As she wrote this yesterday, I couldn't help thinking about it yesterday during my transit trip home. I take transit in LA every now and then, in part because that it the sort of guilty liberal I am. But yesterday, when all the stars were aligned (I arrived at bus from USC to Union Station at exactly the time in left; I only had to wait a minute or two for the Gold Line connection from Union Station to Pasadena), it took me just less than one hour to get from my office door to my front door. When I drive to work in the morning (at a strategic time), it takes me 20 minutes. When I return home in the afternoon (using surface streets until Hill or Figueroa meets the Pasadena Freeway), it rarely takes more than 35, and never more than 45. So my worst days in the car free up about an hour relative to transit. In case you are wondering, it is 11 miles from home to campus.

But don't I find driving unpleasant? Not really, I can plug my i-pod into my car stereo, or listen to NPR or the BBC, or a CD...In the morning, when traffic is clear, I get pleasure from driving my car at freeway speeds. I do miss the walk that I get when I use transit.

To some extent, the problem is that the street system in Los Angeles, with lots of redundancy, works too well. In Washington DC, Metro was a viable alternative to driving--it would often get me to work faster than taking my car. The street lay-out in Washington, set as it was in the late 18th century, was not designed to keep auto traffic moving. Metro is also very good--when people in DC complain how how awful it is, I want to laugh.

At the same time, I don't think a transportation system whose principal mode is people driving alone is sustainable. We need to think about some system in between driving alone and fixed route transit. It seems eminently doable to me, but it will take some imagination to make it work.

Tuesday, June 22, 2010

One more point about fixed-rate mortgages

They seem to be safer. From the Mortgage Bankers Association of America:

On a seasonally adjusted basis, the delinquency rate stood at 6.17 percent for prime fixed loans, 13.52 percent for prime ARM loans, 25.69 percent for subprime fixed loans, 29.09 percent for subprime ARM loans, 13.15 percent for FHA loans, and 7.96 percent for VA loans. On a non-seasonally adjusted basis, the delinquency rate fell for all loan types.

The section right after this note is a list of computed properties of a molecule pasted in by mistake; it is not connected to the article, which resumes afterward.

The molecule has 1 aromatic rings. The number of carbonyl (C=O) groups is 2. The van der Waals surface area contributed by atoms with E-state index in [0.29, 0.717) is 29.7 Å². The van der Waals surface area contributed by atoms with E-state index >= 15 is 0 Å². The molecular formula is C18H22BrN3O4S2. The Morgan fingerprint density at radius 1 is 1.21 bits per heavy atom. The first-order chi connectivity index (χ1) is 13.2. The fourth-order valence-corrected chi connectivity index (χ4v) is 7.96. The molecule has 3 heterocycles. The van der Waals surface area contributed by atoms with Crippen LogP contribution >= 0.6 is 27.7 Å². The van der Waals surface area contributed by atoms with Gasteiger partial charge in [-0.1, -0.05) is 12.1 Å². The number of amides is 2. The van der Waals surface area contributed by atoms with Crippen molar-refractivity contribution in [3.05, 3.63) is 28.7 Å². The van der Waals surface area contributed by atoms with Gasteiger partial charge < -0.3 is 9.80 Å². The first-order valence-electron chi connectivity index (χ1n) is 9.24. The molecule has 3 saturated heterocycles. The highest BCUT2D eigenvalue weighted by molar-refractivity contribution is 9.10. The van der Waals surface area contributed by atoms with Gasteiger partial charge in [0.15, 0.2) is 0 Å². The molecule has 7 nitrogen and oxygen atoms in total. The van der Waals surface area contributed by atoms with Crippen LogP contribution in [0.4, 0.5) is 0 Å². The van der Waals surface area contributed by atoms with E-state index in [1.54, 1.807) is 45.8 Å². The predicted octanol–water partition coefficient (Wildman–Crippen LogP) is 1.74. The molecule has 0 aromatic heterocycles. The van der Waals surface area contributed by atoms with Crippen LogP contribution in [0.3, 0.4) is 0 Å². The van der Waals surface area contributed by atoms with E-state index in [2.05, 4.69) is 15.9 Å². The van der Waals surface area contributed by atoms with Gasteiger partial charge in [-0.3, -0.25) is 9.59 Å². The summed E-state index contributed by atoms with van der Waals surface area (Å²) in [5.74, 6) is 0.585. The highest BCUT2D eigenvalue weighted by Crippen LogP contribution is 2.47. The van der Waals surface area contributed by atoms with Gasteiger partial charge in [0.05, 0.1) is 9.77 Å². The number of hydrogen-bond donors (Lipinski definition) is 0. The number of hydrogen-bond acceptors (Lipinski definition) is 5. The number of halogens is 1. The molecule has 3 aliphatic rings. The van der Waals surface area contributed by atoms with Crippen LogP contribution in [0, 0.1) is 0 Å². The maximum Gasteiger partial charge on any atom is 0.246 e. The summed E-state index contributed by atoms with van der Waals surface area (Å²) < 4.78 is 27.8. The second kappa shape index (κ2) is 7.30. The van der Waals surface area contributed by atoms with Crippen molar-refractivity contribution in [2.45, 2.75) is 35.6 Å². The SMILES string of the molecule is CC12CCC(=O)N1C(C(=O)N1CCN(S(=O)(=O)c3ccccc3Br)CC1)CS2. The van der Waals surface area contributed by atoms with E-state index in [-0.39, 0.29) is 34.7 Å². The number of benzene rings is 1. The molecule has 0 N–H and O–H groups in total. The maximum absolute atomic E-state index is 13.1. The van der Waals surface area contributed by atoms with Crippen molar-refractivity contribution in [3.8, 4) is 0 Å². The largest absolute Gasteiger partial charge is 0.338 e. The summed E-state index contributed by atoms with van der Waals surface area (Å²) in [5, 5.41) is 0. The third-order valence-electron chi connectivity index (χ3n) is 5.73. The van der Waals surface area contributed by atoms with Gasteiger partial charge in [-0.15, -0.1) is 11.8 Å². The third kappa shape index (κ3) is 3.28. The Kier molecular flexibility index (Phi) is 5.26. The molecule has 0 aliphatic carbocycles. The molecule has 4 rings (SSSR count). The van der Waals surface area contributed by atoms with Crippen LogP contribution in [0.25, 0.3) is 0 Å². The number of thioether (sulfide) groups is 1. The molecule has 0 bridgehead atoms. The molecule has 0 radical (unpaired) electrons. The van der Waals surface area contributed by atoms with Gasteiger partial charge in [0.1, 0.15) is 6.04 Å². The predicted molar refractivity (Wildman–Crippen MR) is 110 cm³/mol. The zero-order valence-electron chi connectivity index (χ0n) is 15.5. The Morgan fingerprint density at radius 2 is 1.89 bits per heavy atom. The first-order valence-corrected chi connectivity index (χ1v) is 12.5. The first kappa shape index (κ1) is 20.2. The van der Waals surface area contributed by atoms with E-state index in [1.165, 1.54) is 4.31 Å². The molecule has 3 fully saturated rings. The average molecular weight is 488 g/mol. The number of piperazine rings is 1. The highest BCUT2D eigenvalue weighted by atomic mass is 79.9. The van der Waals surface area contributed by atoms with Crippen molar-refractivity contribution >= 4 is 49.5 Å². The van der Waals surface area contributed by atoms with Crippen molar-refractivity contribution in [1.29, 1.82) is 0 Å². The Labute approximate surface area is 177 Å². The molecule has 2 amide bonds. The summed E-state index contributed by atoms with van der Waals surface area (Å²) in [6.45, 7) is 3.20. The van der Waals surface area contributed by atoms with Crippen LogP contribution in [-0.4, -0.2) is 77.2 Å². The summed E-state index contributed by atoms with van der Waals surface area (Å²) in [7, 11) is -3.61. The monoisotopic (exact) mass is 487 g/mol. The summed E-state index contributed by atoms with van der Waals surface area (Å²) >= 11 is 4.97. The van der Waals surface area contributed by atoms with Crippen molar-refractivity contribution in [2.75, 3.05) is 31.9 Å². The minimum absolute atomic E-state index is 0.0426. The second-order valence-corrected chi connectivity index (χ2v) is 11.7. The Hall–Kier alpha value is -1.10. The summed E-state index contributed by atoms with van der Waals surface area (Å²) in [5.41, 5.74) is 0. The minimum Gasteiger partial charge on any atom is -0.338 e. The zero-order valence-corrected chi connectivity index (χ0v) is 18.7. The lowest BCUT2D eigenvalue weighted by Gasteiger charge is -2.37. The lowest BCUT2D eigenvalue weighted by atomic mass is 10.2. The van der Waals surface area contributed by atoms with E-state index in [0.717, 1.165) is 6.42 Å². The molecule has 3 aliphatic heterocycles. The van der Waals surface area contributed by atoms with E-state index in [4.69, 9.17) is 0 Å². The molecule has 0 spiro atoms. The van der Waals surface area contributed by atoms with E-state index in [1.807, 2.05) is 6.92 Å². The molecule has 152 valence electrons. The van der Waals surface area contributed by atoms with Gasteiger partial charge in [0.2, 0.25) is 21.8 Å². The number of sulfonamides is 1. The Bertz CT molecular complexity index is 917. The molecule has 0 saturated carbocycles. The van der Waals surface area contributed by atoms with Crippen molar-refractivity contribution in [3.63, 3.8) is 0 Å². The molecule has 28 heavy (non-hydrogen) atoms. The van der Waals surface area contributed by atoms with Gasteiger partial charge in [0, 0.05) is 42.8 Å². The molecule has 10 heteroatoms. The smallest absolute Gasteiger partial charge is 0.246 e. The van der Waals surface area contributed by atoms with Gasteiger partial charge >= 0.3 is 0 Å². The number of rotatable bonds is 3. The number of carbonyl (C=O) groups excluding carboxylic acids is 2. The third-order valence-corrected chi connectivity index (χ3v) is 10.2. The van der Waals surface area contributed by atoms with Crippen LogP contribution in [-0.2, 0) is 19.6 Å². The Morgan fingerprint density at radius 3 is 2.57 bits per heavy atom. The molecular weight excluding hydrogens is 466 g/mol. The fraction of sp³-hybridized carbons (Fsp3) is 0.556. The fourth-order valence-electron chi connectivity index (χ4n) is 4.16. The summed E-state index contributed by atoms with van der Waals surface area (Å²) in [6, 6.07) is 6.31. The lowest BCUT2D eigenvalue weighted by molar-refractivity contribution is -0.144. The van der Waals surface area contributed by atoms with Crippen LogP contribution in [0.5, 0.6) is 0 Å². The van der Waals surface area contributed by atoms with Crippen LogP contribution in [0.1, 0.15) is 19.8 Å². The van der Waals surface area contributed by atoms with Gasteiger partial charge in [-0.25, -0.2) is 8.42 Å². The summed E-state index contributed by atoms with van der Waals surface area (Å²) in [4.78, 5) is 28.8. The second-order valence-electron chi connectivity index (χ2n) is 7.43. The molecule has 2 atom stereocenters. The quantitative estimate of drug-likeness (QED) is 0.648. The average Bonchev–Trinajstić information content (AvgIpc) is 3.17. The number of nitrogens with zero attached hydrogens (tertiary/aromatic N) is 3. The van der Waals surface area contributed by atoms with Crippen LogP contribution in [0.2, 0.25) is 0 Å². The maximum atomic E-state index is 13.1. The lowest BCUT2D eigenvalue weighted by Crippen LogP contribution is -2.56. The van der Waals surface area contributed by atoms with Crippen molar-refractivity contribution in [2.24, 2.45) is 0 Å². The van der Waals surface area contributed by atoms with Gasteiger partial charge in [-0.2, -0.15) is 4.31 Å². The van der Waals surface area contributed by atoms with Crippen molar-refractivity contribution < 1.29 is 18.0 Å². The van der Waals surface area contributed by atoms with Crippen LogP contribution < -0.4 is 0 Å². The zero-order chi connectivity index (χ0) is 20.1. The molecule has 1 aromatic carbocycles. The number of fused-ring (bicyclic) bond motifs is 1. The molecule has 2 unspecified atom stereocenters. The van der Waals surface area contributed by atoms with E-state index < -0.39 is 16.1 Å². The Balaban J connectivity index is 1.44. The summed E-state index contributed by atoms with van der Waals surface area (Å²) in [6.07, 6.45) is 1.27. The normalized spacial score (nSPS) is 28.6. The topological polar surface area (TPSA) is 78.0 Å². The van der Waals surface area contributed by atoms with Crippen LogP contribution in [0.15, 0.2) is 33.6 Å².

The foreclosure starts rate increased for all loan types with the exception of subprime loans. The foreclosure starts rate increased six basis points for prime fixed loans to 0.69 percent, 17 basis points for prime ARM loans to 2.29 percent, 18 basis points for FHA loans to 1.46 percent, and eight basis points for VA loans to 0.89 percent. For subprime fixed loans, the rate decreased nine basis points to 2.64 percent and for subprime ARM loans the rate decreased 39 basis points to 4.32 percent.

Some of this may just be that people who take less risk select themselves into fixed-rate loans, but even so....

Monday, June 21, 2010

Bob Hagerty blogs about Patrick Lawyer on Fixed Rate Mortgages:

He writes, in part:

Allotted only about 10 minutes to share his vision, Mr. Lawler....first made the obligatory statement that he was expressing his own views and not those of his federal agency. Yeah, right, I thought, and reached for my triple espresso.
But then Mr. Lawler launched a frontal assault on the most sacred element in U.S. housing-policy dogma: the 30-year fixed-rate mortgage loan, providing the right to refinance at any time, with no prepayment penalty. If more members of the audience had been fully awake at this moment, I feel sure that their gasps would have been audible.
Now, Americans are very attached to their 30-year fixed-rate freely prepayable mortgages. They like not having to fuss about the possibility of 28% interest rates in 2032, even though most of us will move or die long before then. They love to refinance every time rates drop and then brag to their neighbors about how much they are saving per month.
What they don’t stop to realize often enough is that they are paying a very large price for that privilege– twice.

The context is important.  One of the reasons the 30 year fixed rate mortgage is ubiquitous is the United States may be the existence of Fannie and Freddie.  If we do away with FF, we may also do away with the 30-year fixed rate mortgage.  So let me defend the 30-year fixed a bit with something I wrote about 3 years ago: